Monday, November 2, 2009

Securities Fraud Disbarment

The New York Appellate Division for the First Judicial Department held that a federal felony conviction for conspiracy to commit securities fraud triggered the automatic disbarment provisions of the law:

A conviction of a federal felony does not trigger automatic disbarment unless the offense would constitute a felony under the New York Penal Law (see Matter of Kim, 209 AD2d 127, 129 [1995]; Judiciary Law § 90[4][e]). The federal felony need not be a mirror image of the New York felony, precisely corresponding in every detail, but it must be essentially similar (Matter of Margiotta, 60 NY2d 147, 150 [1983]).

The underlying federal felony of conspiracy to commit securities fraud has no direct felony analog under New York law. Nevertheless, the requisite essential similarity may be established by reading the admissions made under oath during respondent's plea allocution in conjunction with the federal information.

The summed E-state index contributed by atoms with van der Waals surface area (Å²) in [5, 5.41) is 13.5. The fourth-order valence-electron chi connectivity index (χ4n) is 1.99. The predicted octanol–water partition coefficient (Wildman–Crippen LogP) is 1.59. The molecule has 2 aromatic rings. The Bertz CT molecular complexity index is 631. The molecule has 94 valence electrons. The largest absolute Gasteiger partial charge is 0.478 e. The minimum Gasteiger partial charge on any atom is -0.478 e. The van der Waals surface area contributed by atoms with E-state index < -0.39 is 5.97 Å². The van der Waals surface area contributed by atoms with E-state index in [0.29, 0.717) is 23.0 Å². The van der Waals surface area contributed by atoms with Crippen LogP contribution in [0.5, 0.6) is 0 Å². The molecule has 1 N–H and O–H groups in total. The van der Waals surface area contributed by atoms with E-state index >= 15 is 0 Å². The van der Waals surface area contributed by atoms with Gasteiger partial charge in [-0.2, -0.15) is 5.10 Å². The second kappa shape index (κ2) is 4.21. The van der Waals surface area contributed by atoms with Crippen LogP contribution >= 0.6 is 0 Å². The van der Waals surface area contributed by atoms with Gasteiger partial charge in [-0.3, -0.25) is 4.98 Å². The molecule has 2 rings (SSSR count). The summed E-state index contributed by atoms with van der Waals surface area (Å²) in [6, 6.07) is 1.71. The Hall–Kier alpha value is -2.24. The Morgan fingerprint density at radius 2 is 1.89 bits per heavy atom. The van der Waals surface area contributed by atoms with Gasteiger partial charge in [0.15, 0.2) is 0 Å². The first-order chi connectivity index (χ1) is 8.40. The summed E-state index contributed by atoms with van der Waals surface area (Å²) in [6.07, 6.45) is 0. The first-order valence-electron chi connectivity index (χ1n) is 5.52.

During his plea allocution, respondent admitted that he was a consultant specializing in mergers and acquisitions of publicly traded companies. On or about December 2, 1998, respondent became a shareholder of Global Datatel, Inc. Respondent admitted that in 1999, he conspired with others to disseminate or cause the dissemination of false and misleading information about Global and its subsidiary in order to induce the investing public to purchase shares of the company. This activity caused Global's stock prices to artificially rise and its market capitalization to increase. Respondent further admitted that his actions were designed to violate federal securities laws for the purpose of enriching himself and others.

Here, respondent's admitted conduct would constitute a class E felony under General Business Law § 352-c(5) or (6) which both involve fraud in inducing or promoting the sale or purchase of securities. Automatic disbarment is, therefore, proper.

(Mike Frisch)

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